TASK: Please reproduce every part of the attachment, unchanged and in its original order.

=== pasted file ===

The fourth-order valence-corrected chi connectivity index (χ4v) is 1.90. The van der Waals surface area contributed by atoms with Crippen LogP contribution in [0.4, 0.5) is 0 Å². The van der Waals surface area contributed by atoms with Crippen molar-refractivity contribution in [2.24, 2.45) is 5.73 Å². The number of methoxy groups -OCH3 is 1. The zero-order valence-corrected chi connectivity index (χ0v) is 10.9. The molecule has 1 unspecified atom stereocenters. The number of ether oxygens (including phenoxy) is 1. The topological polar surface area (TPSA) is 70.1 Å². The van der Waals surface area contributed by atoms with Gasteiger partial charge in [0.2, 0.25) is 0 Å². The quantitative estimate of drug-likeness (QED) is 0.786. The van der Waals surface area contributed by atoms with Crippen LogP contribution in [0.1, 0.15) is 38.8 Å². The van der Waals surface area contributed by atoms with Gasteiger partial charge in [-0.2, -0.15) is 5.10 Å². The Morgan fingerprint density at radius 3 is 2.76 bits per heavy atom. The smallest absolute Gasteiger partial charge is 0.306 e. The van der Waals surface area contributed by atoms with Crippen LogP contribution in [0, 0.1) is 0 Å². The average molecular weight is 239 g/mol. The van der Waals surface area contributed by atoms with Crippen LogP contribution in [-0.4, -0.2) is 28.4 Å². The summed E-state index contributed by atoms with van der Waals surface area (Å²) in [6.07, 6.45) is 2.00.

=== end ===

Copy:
The fourth-order valence-corrected chi connectivity index (χ4v) is 1.90. The van der Waals surface area contributed by atoms with Crippen LogP contribution in [0.4, 0.5) is 0 Å². The van der Waals surface area contributed by atoms with Crippen molar-refractivity contribution in [2.24, 2.45) is 5.73 Å². The number of methoxy groups -OCH3 is 1. The zero-order valence-corrected chi connectivity index (χ0v) is 10.9. The molecule has 1 unspecified atom stereocenters. The number of ether oxygens (including phenoxy) is 1. The topological polar surface area (TPSA) is 70.1 Å². The van der Waals surface area contributed by atoms with Gasteiger partial charge in [0.2, 0.25) is 0 Å². The quantitative estimate of drug-likeness (QED) is 0.786. The van der Waals surface area contributed by atoms with Crippen LogP contribution in [0.1, 0.15) is 38.8 Å². The van der Waals surface area contributed by atoms with Gasteiger partial charge in [-0.2, -0.15) is 5.10 Å². The Morgan fingerprint density at radius 3 is 2.76 bits per heavy atom. The smallest absolute Gasteiger partial charge is 0.306 e. The van der Waals surface area contributed by atoms with Crippen LogP contribution in [0, 0.1) is 0 Å². The average molecular weight is 239 g/mol. The van der Waals surface area contributed by atoms with Crippen LogP contribution in [-0.4, -0.2) is 28.4 Å². The summed E-state index contributed by atoms with van der Waals surface area (Å²) in [6.07, 6.45) is 2.00.